Canada Sevens players boycott training over new centralised structure

by staff

Canada's Sevens players have reportedly boycotted training sessions over a new centralised training model that pools XVs and Sevens players together.

A new model announced by Rugby Canada last month proposed a shift to a centralised group of 40-50 players who would all be available for the men's XVs or Sevens programs.

The move was made with the view to ensuring the men's XVs program was the priority for the country, heading into the 2019 Rugby World Cup and beyond.

There has been months of discussions between Rugby Canada and its Sevens players to try and resolve the issue but the national body is unlikely to budge.

Thirteen of the side's Sevens players reportedly boycotted training this week over the shift and are looking at legal avenues to challenge the restructure.

Canada co-captains Nate Hirayama and Harry Jones took to Twitter to express their frustration over the treatment of Sevens this season.

The decision to condense the programs has also reduced the payments for Sevens players, who were already on relatively modest payment structures, something CEO Allen Vansen said last month was a natural consequence with money needing to be spread across the whole program.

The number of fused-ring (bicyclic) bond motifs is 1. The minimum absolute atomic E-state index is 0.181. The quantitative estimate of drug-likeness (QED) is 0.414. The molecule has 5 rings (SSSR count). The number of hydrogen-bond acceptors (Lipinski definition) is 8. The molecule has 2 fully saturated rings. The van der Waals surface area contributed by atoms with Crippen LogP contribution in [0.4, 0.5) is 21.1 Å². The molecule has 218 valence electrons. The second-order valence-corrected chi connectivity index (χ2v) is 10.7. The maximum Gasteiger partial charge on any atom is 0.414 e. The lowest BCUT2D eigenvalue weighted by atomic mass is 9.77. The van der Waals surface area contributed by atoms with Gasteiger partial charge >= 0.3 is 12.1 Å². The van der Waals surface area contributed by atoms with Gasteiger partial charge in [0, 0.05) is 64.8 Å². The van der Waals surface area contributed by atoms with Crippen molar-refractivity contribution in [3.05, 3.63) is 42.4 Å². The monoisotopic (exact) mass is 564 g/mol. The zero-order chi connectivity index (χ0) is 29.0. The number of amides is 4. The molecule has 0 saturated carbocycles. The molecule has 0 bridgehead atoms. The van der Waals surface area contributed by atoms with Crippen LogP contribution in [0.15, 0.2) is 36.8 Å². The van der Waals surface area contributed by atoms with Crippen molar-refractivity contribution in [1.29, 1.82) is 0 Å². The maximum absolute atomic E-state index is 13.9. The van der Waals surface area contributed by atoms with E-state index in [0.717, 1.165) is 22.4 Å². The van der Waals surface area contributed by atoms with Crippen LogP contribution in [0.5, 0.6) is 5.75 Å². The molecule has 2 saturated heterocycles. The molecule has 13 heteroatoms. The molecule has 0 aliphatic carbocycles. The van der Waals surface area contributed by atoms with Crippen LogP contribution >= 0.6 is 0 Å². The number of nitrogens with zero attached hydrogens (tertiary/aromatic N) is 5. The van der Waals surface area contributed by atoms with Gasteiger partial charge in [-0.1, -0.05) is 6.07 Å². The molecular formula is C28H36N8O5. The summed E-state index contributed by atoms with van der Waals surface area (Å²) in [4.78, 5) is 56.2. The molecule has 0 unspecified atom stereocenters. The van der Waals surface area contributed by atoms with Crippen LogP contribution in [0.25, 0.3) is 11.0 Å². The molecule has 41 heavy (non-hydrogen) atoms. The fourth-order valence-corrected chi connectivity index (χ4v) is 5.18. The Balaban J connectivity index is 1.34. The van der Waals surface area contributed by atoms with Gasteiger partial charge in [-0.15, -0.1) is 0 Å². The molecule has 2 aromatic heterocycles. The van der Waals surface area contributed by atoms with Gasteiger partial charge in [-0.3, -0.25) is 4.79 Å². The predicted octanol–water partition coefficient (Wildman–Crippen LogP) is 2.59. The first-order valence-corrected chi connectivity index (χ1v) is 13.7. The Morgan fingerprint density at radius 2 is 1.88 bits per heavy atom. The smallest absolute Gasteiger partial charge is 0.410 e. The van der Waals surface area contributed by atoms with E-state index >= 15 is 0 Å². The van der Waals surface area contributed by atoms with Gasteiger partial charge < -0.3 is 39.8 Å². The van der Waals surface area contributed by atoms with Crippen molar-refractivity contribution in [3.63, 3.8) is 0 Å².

Tier Two nations like Canada rely heavily on World Rugby's high performance funding that is based on a country's XVs programs in a bid to increase the competitiveness of the Rugby World Cup.

Rugby Canada chairman Tim Powers said in August that the shift was necessary to keep that funding coming through.

"Rugby Canada's board of directors has clearly stated that our men's XVs program is the priority program for the union," he said in a statement.

"In the environment in which we live, key core funding for our entire union is driven by our Men's Fifteens performance."

Thirteen of the current Sevens squad have reportedly boycotted training over the decision, though Rugby Canada looks unlikely to budge.

CEO Allen Vansen said at the time of the announcement Sevens was still going to be a 'key development' program for the XVs program, something that has infuriated the full-time Sevens players.

“This is a critically important evolution that is necessary to build depth in our national talent pool, and meet our objectives as a leading Rugby Nation,” he said in a statement.

“Qualification for the 2019 Men’s Rugby World Cup is of paramount importance for all of Rugby Canada’s operations & Canadian Rugby in general.”

Until now, the Sevens and XVs sides have generally been self-contained and many of the country's top XVs players even play overseas.

Canada's men's XVs side is yet to qualify for the 2019 Rugby World Cup, with the team preparing for a last-gasp repechage later on this year.